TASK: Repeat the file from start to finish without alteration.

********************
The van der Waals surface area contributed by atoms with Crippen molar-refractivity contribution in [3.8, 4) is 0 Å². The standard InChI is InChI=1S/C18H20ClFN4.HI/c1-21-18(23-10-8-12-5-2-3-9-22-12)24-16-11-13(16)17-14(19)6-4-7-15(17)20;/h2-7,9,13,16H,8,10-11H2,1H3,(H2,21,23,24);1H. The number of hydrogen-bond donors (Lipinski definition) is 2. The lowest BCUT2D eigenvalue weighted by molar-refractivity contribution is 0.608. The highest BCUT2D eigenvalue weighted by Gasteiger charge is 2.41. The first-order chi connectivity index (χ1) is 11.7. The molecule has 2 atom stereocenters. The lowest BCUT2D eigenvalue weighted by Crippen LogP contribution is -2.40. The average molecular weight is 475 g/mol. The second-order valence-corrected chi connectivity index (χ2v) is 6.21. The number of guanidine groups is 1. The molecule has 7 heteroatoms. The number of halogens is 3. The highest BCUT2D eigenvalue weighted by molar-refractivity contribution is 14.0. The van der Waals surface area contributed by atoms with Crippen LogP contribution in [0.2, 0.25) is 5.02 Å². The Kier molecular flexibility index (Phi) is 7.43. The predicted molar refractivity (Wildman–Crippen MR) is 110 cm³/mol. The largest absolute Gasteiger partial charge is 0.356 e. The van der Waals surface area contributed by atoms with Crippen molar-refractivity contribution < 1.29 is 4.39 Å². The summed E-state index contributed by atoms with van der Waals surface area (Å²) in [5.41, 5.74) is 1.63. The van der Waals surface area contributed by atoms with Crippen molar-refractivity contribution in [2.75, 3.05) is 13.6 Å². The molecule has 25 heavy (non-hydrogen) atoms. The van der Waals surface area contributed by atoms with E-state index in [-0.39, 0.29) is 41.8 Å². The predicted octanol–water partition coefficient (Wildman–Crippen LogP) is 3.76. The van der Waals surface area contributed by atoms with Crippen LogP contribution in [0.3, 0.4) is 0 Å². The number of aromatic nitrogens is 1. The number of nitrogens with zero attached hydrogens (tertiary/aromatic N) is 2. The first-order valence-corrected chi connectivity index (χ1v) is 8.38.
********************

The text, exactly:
The van der Waals surface area contributed by atoms with Crippen molar-refractivity contribution in [3.8, 4) is 0 Å². The standard InChI is InChI=1S/C18H20ClFN4.HI/c1-21-18(23-10-8-12-5-2-3-9-22-12)24-16-11-13(16)17-14(19)6-4-7-15(17)20;/h2-7,9,13,16H,8,10-11H2,1H3,(H2,21,23,24);1H. The number of hydrogen-bond donors (Lipinski definition) is 2. The lowest BCUT2D eigenvalue weighted by molar-refractivity contribution is 0.608. The highest BCUT2D eigenvalue weighted by Gasteiger charge is 2.41. The first-order chi connectivity index (χ1) is 11.7. The molecule has 2 atom stereocenters. The lowest BCUT2D eigenvalue weighted by Crippen LogP contribution is -2.40. The average molecular weight is 475 g/mol. The second-order valence-corrected chi connectivity index (χ2v) is 6.21. The number of guanidine groups is 1. The molecule has 7 heteroatoms. The number of halogens is 3. The highest BCUT2D eigenvalue weighted by molar-refractivity contribution is 14.0. The van der Waals surface area contributed by atoms with Crippen LogP contribution in [0.2, 0.25) is 5.02 Å². The Kier molecular flexibility index (Phi) is 7.43. The predicted molar refractivity (Wildman–Crippen MR) is 110 cm³/mol. The largest absolute Gasteiger partial charge is 0.356 e. The van der Waals surface area contributed by atoms with Crippen molar-refractivity contribution < 1.29 is 4.39 Å². The summed E-state index contributed by atoms with van der Waals surface area (Å²) in [5.41, 5.74) is 1.63. The van der Waals surface area contributed by atoms with Crippen molar-refractivity contribution in [2.75, 3.05) is 13.6 Å². The molecule has 25 heavy (non-hydrogen) atoms. The van der Waals surface area contributed by atoms with E-state index in [-0.39, 0.29) is 41.8 Å². The predicted octanol–water partition coefficient (Wildman–Crippen LogP) is 3.76. The van der Waals surface area contributed by atoms with Crippen LogP contribution in [0.3, 0.4) is 0 Å². The number of aromatic nitrogens is 1. The number of nitrogens with zero attached hydrogens (tertiary/aromatic N) is 2. The first-order valence-corrected chi connectivity index (χ1v) is 8.38.